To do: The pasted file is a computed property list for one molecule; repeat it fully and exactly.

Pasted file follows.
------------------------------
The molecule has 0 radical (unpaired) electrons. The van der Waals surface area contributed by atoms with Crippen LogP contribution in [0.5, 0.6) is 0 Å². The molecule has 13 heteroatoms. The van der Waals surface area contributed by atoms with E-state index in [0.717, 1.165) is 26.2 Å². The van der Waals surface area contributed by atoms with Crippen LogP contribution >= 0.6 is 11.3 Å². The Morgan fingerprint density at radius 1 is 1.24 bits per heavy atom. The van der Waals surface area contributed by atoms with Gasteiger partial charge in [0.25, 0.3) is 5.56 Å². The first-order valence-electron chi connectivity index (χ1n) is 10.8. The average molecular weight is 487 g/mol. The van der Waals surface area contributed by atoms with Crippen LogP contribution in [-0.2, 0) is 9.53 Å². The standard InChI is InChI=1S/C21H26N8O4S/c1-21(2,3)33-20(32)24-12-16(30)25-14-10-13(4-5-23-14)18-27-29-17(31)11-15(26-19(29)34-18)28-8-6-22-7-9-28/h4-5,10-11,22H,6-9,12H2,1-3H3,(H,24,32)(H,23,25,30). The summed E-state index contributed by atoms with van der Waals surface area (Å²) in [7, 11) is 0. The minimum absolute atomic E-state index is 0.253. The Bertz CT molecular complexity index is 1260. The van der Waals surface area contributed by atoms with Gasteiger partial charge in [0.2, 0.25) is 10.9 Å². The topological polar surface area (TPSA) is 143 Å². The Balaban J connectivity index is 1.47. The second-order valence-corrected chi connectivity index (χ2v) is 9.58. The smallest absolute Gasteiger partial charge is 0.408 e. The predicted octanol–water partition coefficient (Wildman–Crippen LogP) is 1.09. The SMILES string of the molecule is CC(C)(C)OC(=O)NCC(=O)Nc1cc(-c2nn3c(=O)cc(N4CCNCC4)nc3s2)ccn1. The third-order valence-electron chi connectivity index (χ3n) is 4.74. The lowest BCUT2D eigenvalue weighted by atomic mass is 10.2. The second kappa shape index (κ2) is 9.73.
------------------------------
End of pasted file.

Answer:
The molecule has 0 radical (unpaired) electrons. The van der Waals surface area contributed by atoms with Crippen LogP contribution in [0.5, 0.6) is 0 Å². The molecule has 13 heteroatoms. The van der Waals surface area contributed by atoms with E-state index in [0.717, 1.165) is 26.2 Å². The van der Waals surface area contributed by atoms with Crippen LogP contribution >= 0.6 is 11.3 Å². The Morgan fingerprint density at radius 1 is 1.24 bits per heavy atom. The van der Waals surface area contributed by atoms with Gasteiger partial charge in [0.25, 0.3) is 5.56 Å². The first-order valence-electron chi connectivity index (χ1n) is 10.8. The average molecular weight is 487 g/mol. The van der Waals surface area contributed by atoms with Crippen LogP contribution in [-0.2, 0) is 9.53 Å². The standard InChI is InChI=1S/C21H26N8O4S/c1-21(2,3)33-20(32)24-12-16(30)25-14-10-13(4-5-23-14)18-27-29-17(31)11-15(26-19(29)34-18)28-8-6-22-7-9-28/h4-5,10-11,22H,6-9,12H2,1-3H3,(H,24,32)(H,23,25,30). The summed E-state index contributed by atoms with van der Waals surface area (Å²) in [7, 11) is 0. The minimum absolute atomic E-state index is 0.253. The Bertz CT molecular complexity index is 1260. The van der Waals surface area contributed by atoms with Gasteiger partial charge in [0.2, 0.25) is 10.9 Å². The topological polar surface area (TPSA) is 143 Å². The Balaban J connectivity index is 1.47. The second-order valence-corrected chi connectivity index (χ2v) is 9.58. The smallest absolute Gasteiger partial charge is 0.408 e. The predicted octanol–water partition coefficient (Wildman–Crippen LogP) is 1.09. The SMILES string of the molecule is CC(C)(C)OC(=O)NCC(=O)Nc1cc(-c2nn3c(=O)cc(N4CCNCC4)nc3s2)ccn1. The third-order valence-electron chi connectivity index (χ3n) is 4.74. The lowest BCUT2D eigenvalue weighted by atomic mass is 10.2. The second kappa shape index (κ2) is 9.73.